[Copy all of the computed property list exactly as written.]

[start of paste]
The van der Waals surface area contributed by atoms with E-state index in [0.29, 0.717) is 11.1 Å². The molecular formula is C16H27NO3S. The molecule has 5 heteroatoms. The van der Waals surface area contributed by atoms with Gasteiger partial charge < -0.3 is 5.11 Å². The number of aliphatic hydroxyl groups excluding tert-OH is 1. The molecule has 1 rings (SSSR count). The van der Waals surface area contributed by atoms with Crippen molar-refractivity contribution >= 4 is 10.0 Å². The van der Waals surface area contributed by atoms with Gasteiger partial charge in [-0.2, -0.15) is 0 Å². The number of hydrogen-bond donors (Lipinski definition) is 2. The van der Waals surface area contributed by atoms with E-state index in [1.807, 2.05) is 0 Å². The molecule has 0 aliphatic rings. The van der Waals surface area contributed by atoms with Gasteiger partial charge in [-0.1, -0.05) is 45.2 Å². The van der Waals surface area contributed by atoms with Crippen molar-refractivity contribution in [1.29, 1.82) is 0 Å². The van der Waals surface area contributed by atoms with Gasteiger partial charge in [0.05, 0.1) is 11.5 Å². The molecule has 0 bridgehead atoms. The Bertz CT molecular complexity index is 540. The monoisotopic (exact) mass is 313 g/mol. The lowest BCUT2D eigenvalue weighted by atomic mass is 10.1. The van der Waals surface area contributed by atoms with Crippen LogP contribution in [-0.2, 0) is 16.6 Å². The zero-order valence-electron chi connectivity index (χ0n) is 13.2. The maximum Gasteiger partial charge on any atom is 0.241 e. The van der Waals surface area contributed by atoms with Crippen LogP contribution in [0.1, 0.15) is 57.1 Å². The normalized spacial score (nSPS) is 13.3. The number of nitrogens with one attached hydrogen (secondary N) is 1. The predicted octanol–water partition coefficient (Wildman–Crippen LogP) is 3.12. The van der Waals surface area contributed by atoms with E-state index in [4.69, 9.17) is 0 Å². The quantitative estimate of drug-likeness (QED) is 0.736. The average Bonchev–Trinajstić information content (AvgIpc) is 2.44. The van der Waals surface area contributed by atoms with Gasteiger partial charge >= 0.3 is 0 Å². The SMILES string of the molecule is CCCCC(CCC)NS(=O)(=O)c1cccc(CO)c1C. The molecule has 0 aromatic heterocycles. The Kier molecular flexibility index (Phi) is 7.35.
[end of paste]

The van der Waals surface area contributed by atoms with E-state index in [0.29, 0.717) is 11.1 Å². The molecular formula is C16H27NO3S. The molecule has 5 heteroatoms. The van der Waals surface area contributed by atoms with Gasteiger partial charge < -0.3 is 5.11 Å². The number of aliphatic hydroxyl groups excluding tert-OH is 1. The molecule has 1 rings (SSSR count). The van der Waals surface area contributed by atoms with Crippen molar-refractivity contribution >= 4 is 10.0 Å². The van der Waals surface area contributed by atoms with Gasteiger partial charge in [-0.2, -0.15) is 0 Å². The number of hydrogen-bond donors (Lipinski definition) is 2. The van der Waals surface area contributed by atoms with E-state index in [1.807, 2.05) is 0 Å². The molecule has 0 aliphatic rings. The van der Waals surface area contributed by atoms with Gasteiger partial charge in [-0.1, -0.05) is 45.2 Å². The van der Waals surface area contributed by atoms with Crippen molar-refractivity contribution in [1.29, 1.82) is 0 Å². The van der Waals surface area contributed by atoms with Gasteiger partial charge in [0.05, 0.1) is 11.5 Å². The molecule has 0 bridgehead atoms. The Bertz CT molecular complexity index is 540. The monoisotopic (exact) mass is 313 g/mol. The lowest BCUT2D eigenvalue weighted by atomic mass is 10.1. The van der Waals surface area contributed by atoms with Crippen LogP contribution in [-0.2, 0) is 16.6 Å². The zero-order valence-electron chi connectivity index (χ0n) is 13.2. The maximum Gasteiger partial charge on any atom is 0.241 e. The van der Waals surface area contributed by atoms with Crippen LogP contribution in [0.1, 0.15) is 57.1 Å². The normalized spacial score (nSPS) is 13.3. The number of nitrogens with one attached hydrogen (secondary N) is 1. The predicted octanol–water partition coefficient (Wildman–Crippen LogP) is 3.12. The van der Waals surface area contributed by atoms with E-state index in [4.69, 9.17) is 0 Å². The quantitative estimate of drug-likeness (QED) is 0.736. The average Bonchev–Trinajstić information content (AvgIpc) is 2.44. The van der Waals surface area contributed by atoms with Gasteiger partial charge >= 0.3 is 0 Å². The SMILES string of the molecule is CCCCC(CCC)NS(=O)(=O)c1cccc(CO)c1C. The molecule has 0 aromatic heterocycles. The Kier molecular flexibility index (Phi) is 7.35.